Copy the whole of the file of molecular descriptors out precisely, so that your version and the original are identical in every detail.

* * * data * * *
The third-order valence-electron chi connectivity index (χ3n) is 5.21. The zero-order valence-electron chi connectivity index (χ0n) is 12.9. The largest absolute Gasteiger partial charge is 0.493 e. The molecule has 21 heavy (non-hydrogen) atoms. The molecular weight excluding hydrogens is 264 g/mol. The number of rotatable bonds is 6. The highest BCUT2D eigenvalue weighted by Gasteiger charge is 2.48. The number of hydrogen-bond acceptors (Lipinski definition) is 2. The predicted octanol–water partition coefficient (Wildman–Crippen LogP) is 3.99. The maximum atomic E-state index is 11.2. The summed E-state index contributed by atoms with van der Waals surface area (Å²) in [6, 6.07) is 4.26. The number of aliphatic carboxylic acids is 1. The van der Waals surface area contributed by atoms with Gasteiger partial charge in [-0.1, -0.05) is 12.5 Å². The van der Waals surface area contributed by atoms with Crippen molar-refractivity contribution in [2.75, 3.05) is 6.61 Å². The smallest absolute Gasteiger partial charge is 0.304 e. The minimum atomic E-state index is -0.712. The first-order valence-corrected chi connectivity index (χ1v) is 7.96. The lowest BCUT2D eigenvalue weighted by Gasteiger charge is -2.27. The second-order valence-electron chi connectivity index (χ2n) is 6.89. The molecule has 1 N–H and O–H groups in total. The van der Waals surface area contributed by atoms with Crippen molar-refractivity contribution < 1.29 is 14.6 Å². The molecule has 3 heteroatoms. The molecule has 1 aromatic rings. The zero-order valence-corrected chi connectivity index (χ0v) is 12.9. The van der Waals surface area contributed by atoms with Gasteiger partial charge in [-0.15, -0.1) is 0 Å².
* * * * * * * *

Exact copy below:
The third-order valence-electron chi connectivity index (χ3n) is 5.21. The zero-order valence-electron chi connectivity index (χ0n) is 12.9. The largest absolute Gasteiger partial charge is 0.493 e. The molecule has 21 heavy (non-hydrogen) atoms. The molecular weight excluding hydrogens is 264 g/mol. The number of rotatable bonds is 6. The highest BCUT2D eigenvalue weighted by Gasteiger charge is 2.48. The number of hydrogen-bond acceptors (Lipinski definition) is 2. The predicted octanol–water partition coefficient (Wildman–Crippen LogP) is 3.99. The maximum atomic E-state index is 11.2. The summed E-state index contributed by atoms with van der Waals surface area (Å²) in [6, 6.07) is 4.26. The number of aliphatic carboxylic acids is 1. The van der Waals surface area contributed by atoms with Gasteiger partial charge in [-0.1, -0.05) is 12.5 Å². The van der Waals surface area contributed by atoms with Crippen molar-refractivity contribution in [2.75, 3.05) is 6.61 Å². The smallest absolute Gasteiger partial charge is 0.304 e. The minimum atomic E-state index is -0.712. The first-order valence-corrected chi connectivity index (χ1v) is 7.96. The lowest BCUT2D eigenvalue weighted by Gasteiger charge is -2.27. The second-order valence-electron chi connectivity index (χ2n) is 6.89. The molecule has 1 N–H and O–H groups in total. The van der Waals surface area contributed by atoms with Crippen molar-refractivity contribution < 1.29 is 14.6 Å². The molecule has 3 heteroatoms. The molecule has 1 aromatic rings. The zero-order valence-corrected chi connectivity index (χ0v) is 12.9. The van der Waals surface area contributed by atoms with Gasteiger partial charge in [-0.15, -0.1) is 0 Å².